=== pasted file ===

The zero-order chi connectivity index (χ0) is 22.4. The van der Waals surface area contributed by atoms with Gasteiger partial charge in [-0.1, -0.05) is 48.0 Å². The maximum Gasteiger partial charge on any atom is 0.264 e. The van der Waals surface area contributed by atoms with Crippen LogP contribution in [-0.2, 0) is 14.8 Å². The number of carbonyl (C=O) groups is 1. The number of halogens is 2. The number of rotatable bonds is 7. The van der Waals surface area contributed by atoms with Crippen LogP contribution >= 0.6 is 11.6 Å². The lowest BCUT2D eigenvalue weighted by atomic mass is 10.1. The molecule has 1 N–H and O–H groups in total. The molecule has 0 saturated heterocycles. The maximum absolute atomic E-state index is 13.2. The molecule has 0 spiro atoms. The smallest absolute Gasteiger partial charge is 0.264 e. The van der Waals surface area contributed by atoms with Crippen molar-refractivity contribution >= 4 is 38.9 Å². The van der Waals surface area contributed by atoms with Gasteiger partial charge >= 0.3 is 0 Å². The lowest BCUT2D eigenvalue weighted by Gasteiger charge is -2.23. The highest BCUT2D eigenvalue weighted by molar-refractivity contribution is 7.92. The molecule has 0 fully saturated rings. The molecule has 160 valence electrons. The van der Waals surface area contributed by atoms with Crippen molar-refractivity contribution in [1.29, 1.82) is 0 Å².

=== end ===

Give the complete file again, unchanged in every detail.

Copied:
The zero-order chi connectivity index (χ0) is 22.4. The van der Waals surface area contributed by atoms with Gasteiger partial charge in [-0.1, -0.05) is 48.0 Å². The maximum Gasteiger partial charge on any atom is 0.264 e. The van der Waals surface area contributed by atoms with Crippen LogP contribution in [-0.2, 0) is 14.8 Å². The number of carbonyl (C=O) groups is 1. The number of halogens is 2. The number of rotatable bonds is 7. The van der Waals surface area contributed by atoms with Crippen LogP contribution >= 0.6 is 11.6 Å². The lowest BCUT2D eigenvalue weighted by atomic mass is 10.1. The molecule has 1 N–H and O–H groups in total. The molecule has 0 saturated heterocycles. The maximum absolute atomic E-state index is 13.2. The molecule has 0 spiro atoms. The smallest absolute Gasteiger partial charge is 0.264 e. The van der Waals surface area contributed by atoms with Crippen molar-refractivity contribution >= 4 is 38.9 Å². The van der Waals surface area contributed by atoms with Gasteiger partial charge >= 0.3 is 0 Å². The lowest BCUT2D eigenvalue weighted by Gasteiger charge is -2.23. The highest BCUT2D eigenvalue weighted by molar-refractivity contribution is 7.92. The molecule has 0 fully saturated rings. The molecule has 160 valence electrons. The van der Waals surface area contributed by atoms with Crippen molar-refractivity contribution in [1.29, 1.82) is 0 Å².